TTL and True RS-232 Serial – What’s the Difference?

Posted January 21, 2016

CELE038The differences between a TTL RS232 and a True RS232 interface purely have to do with data being sent, not with powering the barcode scanner. The data is being sent as an electrical block-signal representing a sequence of logical zero’s and ones.

  • For a TTL device a zero would ideally be 0 volt, and a 1 one would ideally be 5 volt. The receiving device therefore has to decide whether a the signal at a given time is meant to be 0 or 5 volt, in order to tell if it is looking at a binary zero or a binary one.
  • For a True RS232 device the zero is represented by ideally -12Volt and a one is represented by ideally + 12 Volt. Here the receiving device has it a bit easier because the difference between -12 and + 12 = 24 Volt. (specification allows -5 to -15V and +5 to +15V)

In practice we see that a signal gets weaker the longer it has to travel and can sometimes drop 1 volt a meter going via cable from device to host. With a True RS232 device both positive and negative signal can drop 10 volts and still have 4 volts difference in polarity left to tell zero’s from ones. The TTL interface has already less polarity difference if the signal drops just 2 volts.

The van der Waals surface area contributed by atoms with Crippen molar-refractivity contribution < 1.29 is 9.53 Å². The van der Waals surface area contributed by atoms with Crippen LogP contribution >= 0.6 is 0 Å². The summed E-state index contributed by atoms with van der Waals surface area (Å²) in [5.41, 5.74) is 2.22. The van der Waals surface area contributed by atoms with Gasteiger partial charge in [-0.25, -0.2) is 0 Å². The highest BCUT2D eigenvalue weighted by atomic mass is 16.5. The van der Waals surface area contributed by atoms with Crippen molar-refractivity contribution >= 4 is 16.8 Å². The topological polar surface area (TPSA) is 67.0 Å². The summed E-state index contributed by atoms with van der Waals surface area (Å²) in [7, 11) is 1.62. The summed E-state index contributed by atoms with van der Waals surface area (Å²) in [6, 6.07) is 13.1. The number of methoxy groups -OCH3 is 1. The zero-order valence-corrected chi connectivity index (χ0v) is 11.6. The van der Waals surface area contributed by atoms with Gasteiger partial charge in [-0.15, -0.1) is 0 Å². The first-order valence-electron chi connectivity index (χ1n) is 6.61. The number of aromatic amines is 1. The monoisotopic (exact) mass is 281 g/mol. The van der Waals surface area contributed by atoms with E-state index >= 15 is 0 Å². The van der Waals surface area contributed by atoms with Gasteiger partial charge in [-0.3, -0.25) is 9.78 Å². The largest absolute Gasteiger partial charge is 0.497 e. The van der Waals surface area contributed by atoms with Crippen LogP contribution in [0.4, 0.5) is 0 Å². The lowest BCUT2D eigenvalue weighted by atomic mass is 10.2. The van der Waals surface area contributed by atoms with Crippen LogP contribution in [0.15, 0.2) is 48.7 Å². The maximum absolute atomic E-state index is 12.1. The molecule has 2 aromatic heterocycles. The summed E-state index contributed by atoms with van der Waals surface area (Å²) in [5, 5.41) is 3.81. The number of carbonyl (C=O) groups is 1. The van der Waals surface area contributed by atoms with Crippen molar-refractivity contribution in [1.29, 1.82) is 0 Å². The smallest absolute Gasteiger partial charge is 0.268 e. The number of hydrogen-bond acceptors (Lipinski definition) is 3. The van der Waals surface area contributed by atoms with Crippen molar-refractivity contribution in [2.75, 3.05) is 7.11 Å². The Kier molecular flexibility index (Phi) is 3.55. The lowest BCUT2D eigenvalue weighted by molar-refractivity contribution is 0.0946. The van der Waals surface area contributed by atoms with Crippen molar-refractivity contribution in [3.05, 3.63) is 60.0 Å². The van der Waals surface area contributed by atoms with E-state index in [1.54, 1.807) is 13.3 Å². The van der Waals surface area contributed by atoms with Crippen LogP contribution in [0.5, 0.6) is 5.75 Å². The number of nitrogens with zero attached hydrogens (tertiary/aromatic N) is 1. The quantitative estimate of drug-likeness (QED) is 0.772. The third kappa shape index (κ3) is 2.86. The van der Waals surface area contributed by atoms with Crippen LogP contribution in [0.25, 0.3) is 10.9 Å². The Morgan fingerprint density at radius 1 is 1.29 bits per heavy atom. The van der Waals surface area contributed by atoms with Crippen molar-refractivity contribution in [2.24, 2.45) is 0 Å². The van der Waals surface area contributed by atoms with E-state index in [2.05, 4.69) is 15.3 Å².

That’s why it would be a risk using a cable longer then 2 meters with a TTL device, and Honeywell decided not to sell longer TTL cables.

TTL is also more likely to cause problems in industrial environment with lots of distortion signals surrounding. If a cable picks-up such a signal with i.e. a 2 volt amplitude, a TTL interface could falsely interpret it as a logical one, where a True interface will ignore the 2 volts because the other positive pulses have a much higher amplitude.

On common devices such as PC’s that still have an RS232 or serial port, normally only TTL interfaces can be found, and with industrial micro processors and other mission critical equipment often True RS232 is used. Although the RS232 standard defines RS232 to be a True RS232 interface, and TTL is actually not compliant with the RS232 standard, in practice the majority of the RS232 serial ports we connect scanners to are TTL ports.

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